Despite all of that, we were from Waterloo and we were damn proud of being from there. It was because we were in it together and learned how to live and do things together.

Randy Brubaker (Andrea Melendez/Des Moines Register)

I broke away from the tour and stopped by Randy’s desk. He was coming back from the break room, with a small plate of fruit, cheese, and crackers. First thing I asked was “How are you doing?” It was important for me to ask him this. The past 5 months has been a difficult one for him. His wife, Jan, passed away in January. I went to the funeral. Randy and his two sons having to mourn a wife and mother. Dowling Catholic students mourning a loss of a counselor.

Randy said he was doing okay. He was happy that things started to slow down in the newsroom. During the early part of the week, the old downtown Younkers building fire was the major story for the Register. As senior news director, his job was to oversee the stories that were going to be printed (or put online).

Over the next 10 minutes, he described in details about the new Register webpage, how the newsroom “command control” operated (a long HD interactive board that had CNN, ESPN, Bloomburg, etc on streaming and the Register’s website live), and what Steph Boeding was up to over in Design Studio. Steph was another member of the “Orange mafia.”

Bru gave back to Wartburg, When I say he gave back, it wasn’t always money. He gave his time to students in Comm Arts, served on panels, offered advice, and helped students and graduates get their feet planted in the media business. Many who have established their own careers continue to call Bru for advice, bounce an idea off of him, or needing a little encouragement.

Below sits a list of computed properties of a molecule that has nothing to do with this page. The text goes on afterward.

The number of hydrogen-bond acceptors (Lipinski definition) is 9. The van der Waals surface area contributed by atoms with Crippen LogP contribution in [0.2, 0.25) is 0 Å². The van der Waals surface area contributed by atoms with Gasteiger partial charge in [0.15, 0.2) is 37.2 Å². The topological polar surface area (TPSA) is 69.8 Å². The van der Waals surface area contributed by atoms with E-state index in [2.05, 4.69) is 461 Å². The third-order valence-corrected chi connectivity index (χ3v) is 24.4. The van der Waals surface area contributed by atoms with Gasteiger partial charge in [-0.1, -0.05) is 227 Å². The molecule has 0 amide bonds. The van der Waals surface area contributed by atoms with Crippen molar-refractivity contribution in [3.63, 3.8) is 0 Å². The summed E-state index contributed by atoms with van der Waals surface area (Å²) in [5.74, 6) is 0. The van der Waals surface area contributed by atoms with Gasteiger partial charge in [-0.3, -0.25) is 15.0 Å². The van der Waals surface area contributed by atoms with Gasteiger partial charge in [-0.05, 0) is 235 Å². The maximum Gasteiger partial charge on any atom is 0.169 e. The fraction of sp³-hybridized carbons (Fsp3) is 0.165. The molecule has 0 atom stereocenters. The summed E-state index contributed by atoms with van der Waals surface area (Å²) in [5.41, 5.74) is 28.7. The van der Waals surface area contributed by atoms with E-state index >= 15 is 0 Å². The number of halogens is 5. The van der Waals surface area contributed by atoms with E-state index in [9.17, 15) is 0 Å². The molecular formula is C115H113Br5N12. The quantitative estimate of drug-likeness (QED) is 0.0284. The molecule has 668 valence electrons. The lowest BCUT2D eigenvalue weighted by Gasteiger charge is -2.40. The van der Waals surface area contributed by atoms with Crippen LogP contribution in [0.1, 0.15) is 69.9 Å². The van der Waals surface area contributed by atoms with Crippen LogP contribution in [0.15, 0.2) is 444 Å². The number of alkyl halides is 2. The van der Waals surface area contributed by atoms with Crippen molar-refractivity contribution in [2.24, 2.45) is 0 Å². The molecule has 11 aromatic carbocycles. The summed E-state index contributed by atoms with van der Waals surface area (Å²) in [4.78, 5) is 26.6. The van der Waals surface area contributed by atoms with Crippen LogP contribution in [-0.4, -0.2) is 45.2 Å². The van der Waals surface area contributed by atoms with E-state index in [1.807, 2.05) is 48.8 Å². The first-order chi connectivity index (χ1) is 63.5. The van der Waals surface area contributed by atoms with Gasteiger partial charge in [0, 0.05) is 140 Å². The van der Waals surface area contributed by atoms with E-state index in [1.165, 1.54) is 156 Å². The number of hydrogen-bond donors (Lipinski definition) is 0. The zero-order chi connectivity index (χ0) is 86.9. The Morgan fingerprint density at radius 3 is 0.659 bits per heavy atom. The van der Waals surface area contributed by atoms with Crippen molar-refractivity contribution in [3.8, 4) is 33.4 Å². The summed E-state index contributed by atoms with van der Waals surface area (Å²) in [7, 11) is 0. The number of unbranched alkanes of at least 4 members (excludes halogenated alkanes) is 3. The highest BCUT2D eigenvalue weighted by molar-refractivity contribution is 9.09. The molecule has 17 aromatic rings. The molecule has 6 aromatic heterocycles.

Well respected and admired in the Iowa media, when Bru offered his thoughts or ideas, people listen. Never one to be demonstrative or loud, Bru was the guy to talk to when a news story came up.

Randy emailed me on July 19, 2011, a week after I wrote a blog post marking the 30th anniversary of the slayings of Waterloo police officers Wayne Rice and Michael Hoing.


How’re you?

I thought your blog post about T-Bone Taylor and your family connection was interesting, so I passed the link on to Randy Evans, our editorial page editor to look at.

With your permission, he might be interested in publishing a version of that blog on the op-ed page. It might take a bit of collaboration/editing, of course.

If you’re interested, let me know – and I’ll pass your email address on to the “other” Randy so he can get in touch with you!



Randy passed the story idea along to Randy Evans. It didn’t move forward after that point, but as far as I was concerned, that was one of the best compliments I’ve ever received…

…from a guy who runs the newsroom at the most widely read newspaper in the state of Iowa.

(Note: this past March, the suspect, Michael “T-Bone” Taylor, and one of the officers who captured him, Iowa State Patrolman Marvin Messerschmidt died within a week of each other.)

Randy Brubaker speaking to a class at The University of Iowa School of Journalism and Mass Communication. (University of Iowa)

After we talked about how Wartburg baseball and softball were doing, Randy had to get back to work. We shook hands, give each other a big hug, and he said:

“How ’bout those Wahawks?”

I couldn’t help but to smile and laugh and playfully shouted “Whoo!” as I headed down the hall to join Lynn and the group. Bru had a big smile on his face. A West Wahawk getting the last word on an East High Trojan.

On the following Monday, a friend, Nathan Groepper, posted on Facebook that Bru had a heart attack. A stent was place where the blockage was at, and he went home to rest.  Randy was expected back in the office on May 5, 2014….


That return has been postponed….permanently.

Randy passed away, from heart failure, on Saturday May 3rd.

That “selfish endeavor” to go up to visit him three weeks ago is one I will cherish. The look on his face, beaming when he saw me standing there at his desk, was all it took. I’m grateful I took that tour. I would have been kicking myself with regrets as I write this.

Sunday was a beautiful day outside, but it was not a happy day.

Bru is gone.

There are a lot of people, colleagues, mentees, friends, and alumni who are in mourning. Two sons have lost both of their parents in a span of 4 months.

Four months.

Life isn’t fair. It has never meant to be fair, but damn, doesn’t have to be so unfair?

I lost one of my favorite guys and above all, a respected friend.


Life Disrupted